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Home :: Archive :: 2000 :: May ::
Re: Revenge
The Shakespeare Conference: SHK 11.1063  Thursday, 18 May 2000.

[1]     From:   Mike Jensen <
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        Date:   Wednesday, 17 May 2000 09:09:34 -0700
        Subj:   SHK 11.1057 Re: Revenge

[2]     From:   David Bishop <
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        Date:   Wednesday, 17 May 2000 14:14:54 -0400
        Subj:   Re: SHK 11.1057 Re: Revenge

[3]     From:   Florence Amit <
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        Date:   Wednesday, 17 May 2000 21:09:26 +0000
        Subj:   Re: SHK 11.1057 Re: Revenge


[1]-----------------------------------------------------------------
From:           Mike Jensen <
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Date:           Wednesday, 17 May 2000 09:09:34 -0700
Subject: Re: Revenge
Comment:        SHK 11.1057 Re: Revenge

Ros King wrote:

> Surely what God might or might not do is ultimately unknowable and
> therefore, for the purposes of dramatic structure, irrelevant.

I can not believe this.  People have been assuming they know what God
thinks for millennia.  Ms. King's humility in realizing people actually
don't is commendable, but we must accept that many think they do even
today.  It is not a stretch for Shakespeare to create characters who
think they know how God's system works, and who act upon that system, or
defy it.

Ms. King then goes on to give an example that completely supports my
point, making me wonder if I have misunderstood her point.  Please feel
free to comment, Ms. King.

Mike Jensen

[2]-------------------------------------------------------------
From:           David Bishop <
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Date:           Wednesday, 17 May 2000 14:14:54 -0400
Subject: 11.1057 Re: Revenge
Comment:        Re: SHK 11.1057 Re: Revenge

To Ros King: I don't see why the idea that God could forgive Claudius is
irrelevant to the structure of the play when that's the reason Hamlet
gives for sparing Claudius at prayer. What the characters believe, or
don't believe-or how much they believe it-seems to me part of the play.

David

[3]-------------------------------------------------------------
From:           Florence Amit <
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Date:           Wednesday, 17 May 2000 21:09:26 +0000
Subject: 11.1057 Re: Revenge
Comment:        Re: SHK 11.1057 Re: Revenge

What God may or may or not do is according to his prerogative. Yes. But
if a person is  religious, the belief is that He has given  directives
on how men and women are to behave. (Although any one may misread  them
as indeed Hamlet does.) An important order was to do justice upon a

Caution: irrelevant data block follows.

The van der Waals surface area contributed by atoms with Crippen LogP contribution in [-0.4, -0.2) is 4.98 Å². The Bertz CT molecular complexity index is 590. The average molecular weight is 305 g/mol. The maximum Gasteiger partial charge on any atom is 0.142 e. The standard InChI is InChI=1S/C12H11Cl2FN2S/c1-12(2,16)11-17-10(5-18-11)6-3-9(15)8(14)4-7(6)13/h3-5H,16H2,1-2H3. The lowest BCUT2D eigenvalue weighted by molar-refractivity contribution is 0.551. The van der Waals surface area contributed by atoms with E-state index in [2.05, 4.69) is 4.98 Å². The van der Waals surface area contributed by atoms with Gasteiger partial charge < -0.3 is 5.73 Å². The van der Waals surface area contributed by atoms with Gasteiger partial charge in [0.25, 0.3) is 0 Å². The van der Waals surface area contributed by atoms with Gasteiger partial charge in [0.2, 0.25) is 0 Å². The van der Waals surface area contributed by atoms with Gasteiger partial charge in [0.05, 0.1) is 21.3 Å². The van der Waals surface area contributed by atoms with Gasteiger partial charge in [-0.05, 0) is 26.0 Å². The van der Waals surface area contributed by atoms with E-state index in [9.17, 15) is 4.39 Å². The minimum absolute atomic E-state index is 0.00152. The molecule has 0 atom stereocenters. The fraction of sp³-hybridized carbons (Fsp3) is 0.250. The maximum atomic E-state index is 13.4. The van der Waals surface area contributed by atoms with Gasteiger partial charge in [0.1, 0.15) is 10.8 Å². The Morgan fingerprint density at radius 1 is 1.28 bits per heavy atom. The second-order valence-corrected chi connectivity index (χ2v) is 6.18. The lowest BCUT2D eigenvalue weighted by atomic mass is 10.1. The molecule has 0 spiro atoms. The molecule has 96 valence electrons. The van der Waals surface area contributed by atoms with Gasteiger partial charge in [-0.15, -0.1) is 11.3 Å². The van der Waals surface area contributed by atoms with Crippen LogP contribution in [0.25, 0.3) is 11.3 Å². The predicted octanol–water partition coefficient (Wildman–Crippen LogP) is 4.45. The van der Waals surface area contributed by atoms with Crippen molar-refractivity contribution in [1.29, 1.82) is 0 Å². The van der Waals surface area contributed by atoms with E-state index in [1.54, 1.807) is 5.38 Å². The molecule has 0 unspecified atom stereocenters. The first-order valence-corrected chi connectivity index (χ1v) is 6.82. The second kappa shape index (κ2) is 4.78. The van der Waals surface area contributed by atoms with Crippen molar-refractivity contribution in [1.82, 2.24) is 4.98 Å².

willful murderer.  It says so in the scriptures- even if it is from  "My
altar" to take him.  Since upon the king there could be no one higher in
Denmark, to carry forward the execution than Hamlet, it really had to be
his task, after he was made sure by evidence that Claudius was guilty.
But he wanted  less, he says in soliloquy - to not be that person - and
then  more - to make sure that since he must do it, (as a 'revenging
son' and not the authority for law in place of the dead king)  he
thinks,  'therefore if I am doomed to go to hell, like my father, for
revenging my father, I want to make sure that this dirty, fratricidal
uncle will go there as well'.  He is very much wrapped up with his own
condition and so he fails to notice that he is not entitled to place a
man in hell. (and, ironically, he misses his one good chance of getting
past the execution with little harm to everyone else.) Hamlet's task was
to render human justice and not God's.

However in the last scene when finally the act is being accomplished.
Hamlet calls Claudius "damned". This seems to be a paradox: almost as if
Hamlet had still been waiting to trick him up in sin. But that is
another irony. He now feels sure of the king's damnation because
temporal justice cannot be a matter of indifference to heaven.

I was asked how does this make Hamlet king- like?  The truth of the
villainies of Claudius, or in another perspective, the truth of his
potential for intrigue, would not have been exposed had Claudius
prevailed, like a Sadam Hussein. Horatio would have died the "ancient
Roman" or the Danish martyr and could not have said a word. Then the
rottenness in Denmark would have become a deep decay (without
considering Fortinbras). Hamlet stops the source of the badness even
while he is dying, and so a better future for Denmark is possible.
Hamlet's attack on Claudius seems so obvious, because of theatrical
tradition. But I do not think it is. Many of the king's people
surrounded him.

Ros mentions Pyrrhus. I believe that the reference is indicative of
Hamlet's psychological condition at least as much as it is a reference
of Pagan directness in letting blood. In the late 16th and the 17th
century 'pyrrhonism', based on classical models, meant an acid
skepticism. The believing Hamlet is beset by doubts that make him cry
with the name of Pyrrhus .

Florence Amit
 

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